My records show that I have already covered five of the 10 most unwanted weeds in the garden series. The next one is the redstem filaree, a class "C" noxious weed in Colorado.
A widespread, early spring, rather inconspicuous plant with a pretty flower, redstem filaree is sometimes considered a threat to agriculture but more often it is a boon to wildlife. Let me explain. While this weed can outcompete native grasses in rangelands and pastures, and can certainly invade our lawns and gardens, it is grazed by many animals including cattle, sheep, goats, deer and even tortoises. It is also edible for us to use in salads or cooked like spinach.
Redstem filaree is in the geranium family and has the Latin name, Erodium circumtarium. It also goes by other names such as storksbill and cranesbill. It gets these names because of its beak-like seed structure. It grows as a ground-hugging rosette with divided leaves, taking on a feather-like or fern-like appearance. Stems are hairy and red. The weed's root system is shallow with a taproot and secondary fibrous roots. Its small flowers are purple-pink, borne in clusters of two or more. Fruit is five-lobed and long beaked.
This is an introduced weed from Europe or Asia but is now common worldwide. It was probably introduced to California by the early Spanish explorers in the 1700s. Redstem filaree is primarily a winter annual with a single generation, reproducing solely by seed. Germination occurs from late fall to early spring. I have a few plants growing on bare ground areas in my yard right now. They are among the earliest blooming plants in Colorado, flowering as early as February to April. This weed has been found growing at elevations from 1,000 feet up to 7,500 feet.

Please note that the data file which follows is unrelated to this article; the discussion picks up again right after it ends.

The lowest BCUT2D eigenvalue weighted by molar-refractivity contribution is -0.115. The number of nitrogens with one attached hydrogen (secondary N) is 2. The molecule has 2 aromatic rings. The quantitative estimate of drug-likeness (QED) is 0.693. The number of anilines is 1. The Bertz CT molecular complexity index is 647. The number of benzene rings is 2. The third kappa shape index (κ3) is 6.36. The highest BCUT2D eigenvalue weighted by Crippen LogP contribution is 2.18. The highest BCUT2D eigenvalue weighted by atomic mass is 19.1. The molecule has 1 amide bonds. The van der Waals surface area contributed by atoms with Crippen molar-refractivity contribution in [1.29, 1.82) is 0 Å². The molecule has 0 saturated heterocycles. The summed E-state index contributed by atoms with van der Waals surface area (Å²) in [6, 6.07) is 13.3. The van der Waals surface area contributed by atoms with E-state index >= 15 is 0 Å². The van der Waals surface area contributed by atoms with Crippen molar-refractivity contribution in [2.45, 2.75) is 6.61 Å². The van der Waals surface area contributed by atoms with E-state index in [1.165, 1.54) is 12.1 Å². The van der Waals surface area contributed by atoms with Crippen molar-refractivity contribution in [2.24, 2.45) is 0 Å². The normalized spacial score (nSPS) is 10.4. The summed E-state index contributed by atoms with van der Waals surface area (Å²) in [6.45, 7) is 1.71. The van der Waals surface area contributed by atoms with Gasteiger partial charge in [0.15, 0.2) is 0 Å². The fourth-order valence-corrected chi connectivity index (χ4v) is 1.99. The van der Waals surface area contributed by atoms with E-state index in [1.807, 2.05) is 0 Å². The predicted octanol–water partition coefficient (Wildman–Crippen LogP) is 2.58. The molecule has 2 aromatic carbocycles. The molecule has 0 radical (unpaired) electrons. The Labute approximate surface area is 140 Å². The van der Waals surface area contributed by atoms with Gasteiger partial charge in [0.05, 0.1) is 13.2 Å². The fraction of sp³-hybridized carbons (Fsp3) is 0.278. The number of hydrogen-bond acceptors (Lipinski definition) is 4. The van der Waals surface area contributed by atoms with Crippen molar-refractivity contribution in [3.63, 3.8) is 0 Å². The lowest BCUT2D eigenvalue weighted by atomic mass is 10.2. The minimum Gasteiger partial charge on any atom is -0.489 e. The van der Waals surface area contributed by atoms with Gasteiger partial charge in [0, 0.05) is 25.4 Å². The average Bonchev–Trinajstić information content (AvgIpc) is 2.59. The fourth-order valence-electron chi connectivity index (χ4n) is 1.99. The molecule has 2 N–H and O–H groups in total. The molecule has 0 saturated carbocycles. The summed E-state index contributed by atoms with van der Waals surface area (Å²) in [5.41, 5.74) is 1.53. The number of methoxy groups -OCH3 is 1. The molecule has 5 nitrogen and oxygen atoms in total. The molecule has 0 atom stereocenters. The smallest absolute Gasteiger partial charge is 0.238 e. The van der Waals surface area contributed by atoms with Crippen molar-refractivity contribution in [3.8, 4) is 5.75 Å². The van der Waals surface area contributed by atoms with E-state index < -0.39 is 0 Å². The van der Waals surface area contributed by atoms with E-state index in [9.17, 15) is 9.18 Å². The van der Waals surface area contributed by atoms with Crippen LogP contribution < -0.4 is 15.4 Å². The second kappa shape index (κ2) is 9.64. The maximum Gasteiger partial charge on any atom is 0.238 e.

Storksbill prefers bare ground and is quite drought tolerant. It gets its competitive edge by covering up areas early, before other plants can become established. It is often found competing in rangeland areas that typically consist of cheatgrass, sagebrush and rabbitbrush. It prefers loose soil but can grow in clayey soils and under alkaline conditions.
The main objective of management of this weed is to prevent seed production. But since seeds can live a long time, it can take several years before control is truly achieved. Cultural control would entail planting grasses or mulching bare ground areas. Mechanical control is simply hoeing or digging up plants before they produce seed. There is no biological control available at this time. Chemical control would entail the use of a broadleaf herbicide such as 2,4-D or 2,4-D + dicamba.
From my perspective, this is an interesting little weed with pretty flowers, a distinctive seed and as a bonus is utilized for grazing by many animals. I take a let-live position with this weed unless it invades my lawn or starts crowding my garden plants. This has got to be one of the least noxious weeds we have in Colorado gardens.
Jim Leser retired to Cedaredge in 2007 after a career with Texas A&M University Extension in entomology. He is a member of the Cedaredge Tree Board and a Colorado Master Gardener.
Thanks to the efforts of state Rep. Millie Hamner, House District 61, Colorado State University plans to re-open the Rogers Mesa research site.
The facility was taken out of operation in 2011, due to budget cuts throughout the CSU system.